Great pleasure to invite you to the 4th Stanley Picker Public Lectures on Art: ‘Time Travel 1984: Art & Social Change’ on Tuesday 22nd May 6pm, with Peter Dunn, Sophie Hope and Margareta Kern, organised by Dean Kenning from Contemporary Art Research Centre, Kingston University.

I’ll be speaking about the residency project and am particularly excited as I just got permission from ‘Northern Region Film & Television Archive’ to show one of the campaign videos made in 1984 by Tyneside women collective ‘Magination Media’, titled ‘Never done anything like it before’.

Further info about the event and all the speakers below.
This event takes place: UPSTAIRS AT THE CRICKETERS, 20 Fairfield South, KT1 2UL, 10 mins from Kingston Station, FREE ENTRY

In the ‘Northern Region Film & Television Archive’ – ‘Magination Media’ women’s collective, ‘Never done anything like it before’, 1984. Photograph on the cover by Keith Pattinson.  Margareta Kern, 2012.

In light of recent protests and occupations three artists look back to the UK of the early 80s – to Dunn’s ‘Docklands Poster Project’ (co-produced with Loraine Leeson), to the Miners’ Strike, and to the lessons political art of that time has for us today.

Peter Dunn: In many ways my most recent work, Global Town Square, is a return to the principles of The Docklands Community Poster Project that I was engaged in for almost the full decade of the 1980s. The earlier project was part of a campaign that was reactive to regeneration – and I argue necessarily so – while the current work aims to be proactive in putting Peoples Plans onto the agenda before the developers can have their way. My work has always been contextually situated and therefore Global Town Square required the development of new networking tools, new communications technologies and new social strategies. It is also rooted the lessons learned from previous strategies and the underlying belief in culturally democratic processes as a vehicle for change. The two projects came out of different historical contexts but some eerie parallels are emerging, so it is important that we understand that history to deal with what is coming.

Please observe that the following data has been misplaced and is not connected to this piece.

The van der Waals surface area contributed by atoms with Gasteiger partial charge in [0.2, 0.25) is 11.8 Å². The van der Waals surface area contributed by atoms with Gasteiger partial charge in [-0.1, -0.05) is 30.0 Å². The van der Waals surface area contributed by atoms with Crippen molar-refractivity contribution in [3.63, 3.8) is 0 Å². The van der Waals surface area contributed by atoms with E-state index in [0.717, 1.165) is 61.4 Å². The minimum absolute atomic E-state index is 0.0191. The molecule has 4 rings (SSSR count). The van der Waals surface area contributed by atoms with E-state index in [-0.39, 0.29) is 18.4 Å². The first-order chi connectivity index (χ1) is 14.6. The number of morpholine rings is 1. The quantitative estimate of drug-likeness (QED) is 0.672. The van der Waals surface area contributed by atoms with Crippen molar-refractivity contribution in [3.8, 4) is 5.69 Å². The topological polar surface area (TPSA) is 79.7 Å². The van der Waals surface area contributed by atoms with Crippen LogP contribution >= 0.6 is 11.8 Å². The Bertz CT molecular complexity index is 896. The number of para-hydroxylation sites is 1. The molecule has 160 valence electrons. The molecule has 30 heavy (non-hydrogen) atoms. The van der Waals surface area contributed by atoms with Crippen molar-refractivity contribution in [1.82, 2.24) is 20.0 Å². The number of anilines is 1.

Sophie Hope: The act of imagining life in the near or distant future means the groups have to leave their experiences of current realities behind and enter the realm of fantasy. Such an experiment in collective mental time travel, however, can allow the group to talk about difficult subjects with the protection of fantasy as a buffer zone. Thinking about the future of a newly-built town, for example, is a way of unveiling the different ideologies and perceptions people have of today, imagining the future triumphs and failures of such an ‘ideal place to live’. The process is not about coming up with a shared vision of the future but that any future is based on the diverse opinions of the present being heard. My futurology workshops take time travel as a facilitation method to reveal the different hopes and fears people have about life now but through the lens of the future. Ideologies and political points of view are allowed to clash because the groups are temporarily and collectively inhabiting different time zones.

Margareta Kern will be speaking about her current residency at the School of Applied Social Sciences at Durham University (from February – November 2012), which is broadly concerned with the historical and political legacy of Miners’ strikes that took place in 1984, re-visited in the light of the recent anti-cuts protests and occupations. Whilst focusing on this formative moment in the history of trade union movement and labour struggles in the UK, Kern is also exploring the critical issues around collective memory, archiving and historicising radical politics and its representation and contestation on screen. In her talk, Kern will share her work and research to date, including a campaign video made in 1984 by Tyneside women collective ‘Magination Media’, titled ‘Never done anything like it before’.


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